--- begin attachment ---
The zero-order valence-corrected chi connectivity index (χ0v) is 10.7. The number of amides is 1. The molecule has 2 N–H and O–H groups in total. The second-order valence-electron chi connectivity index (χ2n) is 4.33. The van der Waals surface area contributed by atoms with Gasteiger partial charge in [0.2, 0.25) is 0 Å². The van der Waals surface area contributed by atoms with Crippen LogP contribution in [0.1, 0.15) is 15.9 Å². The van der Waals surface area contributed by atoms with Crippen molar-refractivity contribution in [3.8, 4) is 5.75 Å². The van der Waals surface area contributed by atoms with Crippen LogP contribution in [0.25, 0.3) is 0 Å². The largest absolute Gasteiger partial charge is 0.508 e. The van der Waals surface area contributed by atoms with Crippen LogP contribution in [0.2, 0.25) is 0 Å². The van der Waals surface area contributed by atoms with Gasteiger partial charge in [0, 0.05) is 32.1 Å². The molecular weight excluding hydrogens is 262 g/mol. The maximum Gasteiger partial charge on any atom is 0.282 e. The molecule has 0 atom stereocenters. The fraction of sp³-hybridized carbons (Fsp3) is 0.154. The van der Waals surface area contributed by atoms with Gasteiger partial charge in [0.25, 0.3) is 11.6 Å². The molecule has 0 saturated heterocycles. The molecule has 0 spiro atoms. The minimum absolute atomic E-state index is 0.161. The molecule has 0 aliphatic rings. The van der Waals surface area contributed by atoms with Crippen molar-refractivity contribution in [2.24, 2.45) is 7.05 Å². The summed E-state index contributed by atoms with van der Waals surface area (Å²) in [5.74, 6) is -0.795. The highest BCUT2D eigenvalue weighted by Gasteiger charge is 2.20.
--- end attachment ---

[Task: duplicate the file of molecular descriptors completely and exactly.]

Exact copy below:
The zero-order valence-corrected chi connectivity index (χ0v) is 10.7. The number of amides is 1. The molecule has 2 N–H and O–H groups in total. The second-order valence-electron chi connectivity index (χ2n) is 4.33. The van der Waals surface area contributed by atoms with Gasteiger partial charge in [0.2, 0.25) is 0 Å². The van der Waals surface area contributed by atoms with Crippen LogP contribution in [0.1, 0.15) is 15.9 Å². The van der Waals surface area contributed by atoms with Crippen molar-refractivity contribution in [3.8, 4) is 5.75 Å². The van der Waals surface area contributed by atoms with Crippen LogP contribution in [0.25, 0.3) is 0 Å². The largest absolute Gasteiger partial charge is 0.508 e. The van der Waals surface area contributed by atoms with Crippen LogP contribution in [0.2, 0.25) is 0 Å². The van der Waals surface area contributed by atoms with Gasteiger partial charge in [0, 0.05) is 32.1 Å². The molecular weight excluding hydrogens is 262 g/mol. The maximum Gasteiger partial charge on any atom is 0.282 e. The molecule has 0 atom stereocenters. The fraction of sp³-hybridized carbons (Fsp3) is 0.154. The van der Waals surface area contributed by atoms with Gasteiger partial charge in [0.25, 0.3) is 11.6 Å². The molecule has 0 saturated heterocycles. The molecule has 0 spiro atoms. The minimum absolute atomic E-state index is 0.161. The molecule has 0 aliphatic rings. The van der Waals surface area contributed by atoms with Crippen molar-refractivity contribution in [2.24, 2.45) is 7.05 Å². The summed E-state index contributed by atoms with van der Waals surface area (Å²) in [5.74, 6) is -0.795. The highest BCUT2D eigenvalue weighted by Gasteiger charge is 2.20.